Medgar Evers College RN Program Achieves 100% Passing Rate on Major Exam

March 9, 2010 | Medgar Evers College

For a second year in a row, students enrolled in the RN program at Medgar Evers College have received a 100% passing rate on the NCLEX-RN exam. Students who took this exam are enrolled in the AAS program at the College. In 2009, there were 28 graduates of the program, and of the 28, 27 students took and passed the exam.

“As we continue to improve and strengthen our nursing programs, the department and students will continue to strive for excellence,” said Professor Heather Gibson, Chairperson of the Department of Nursing – AAS/PN.

The number of graduates doubled from 2008; last year 14 graduates from the AAS program took and passed the exam. Additionally, we are looking forward to greater things from the students as the enrollment has increased in the admitting class to 60 students.

In other AAS/PN Nursing department related news, Anthony White, a student in the LPN Program, was recently announced as a finalist of the 2009-2010 Vanguard Award. The purpose of the award is to acknowledge students enrolled in programs leading to nontraditional careers for their gender.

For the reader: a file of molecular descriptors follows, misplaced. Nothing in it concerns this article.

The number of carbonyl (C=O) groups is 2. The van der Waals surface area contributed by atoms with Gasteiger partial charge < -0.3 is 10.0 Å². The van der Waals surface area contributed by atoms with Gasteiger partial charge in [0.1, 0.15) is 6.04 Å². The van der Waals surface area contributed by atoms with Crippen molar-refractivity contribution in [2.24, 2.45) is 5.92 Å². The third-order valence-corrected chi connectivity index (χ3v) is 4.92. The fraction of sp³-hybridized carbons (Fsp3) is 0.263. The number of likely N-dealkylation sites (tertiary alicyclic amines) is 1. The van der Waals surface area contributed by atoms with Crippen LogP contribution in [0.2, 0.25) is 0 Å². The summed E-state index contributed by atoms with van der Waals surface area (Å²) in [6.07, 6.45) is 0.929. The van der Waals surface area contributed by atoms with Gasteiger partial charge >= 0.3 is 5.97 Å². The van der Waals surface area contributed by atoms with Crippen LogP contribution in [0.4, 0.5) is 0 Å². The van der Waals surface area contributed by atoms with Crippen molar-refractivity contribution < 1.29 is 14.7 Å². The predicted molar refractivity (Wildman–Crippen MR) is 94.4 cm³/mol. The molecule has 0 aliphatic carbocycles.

About Medgar Evers College, CUNY

Medgar Evers College was founded in 1970 through the efforts from educators and community leaders in central Brooklyn. The College is named after Medgar Wiley Evers, a Mississippi-born black civil rights activist who was assassinated on June 12, 1963. The College is divided into four schools: The School of Business; The School of Professional and Community Development; The School of Liberal Arts and Education; and The School of Science, Health, and Technology. Through these Schools, the College offers 29 associate and baccalaureate degree programs, as well as certificate programs in fields such as English, Nursing, and Accounting. Medgar Evers College also operates several co-curricular and external programs and associated centers such as the Male Development and Empowerment Center, the Center for Women’s Development, the Center for Black Literature, and The DuBois Bunche Center for Public Policy.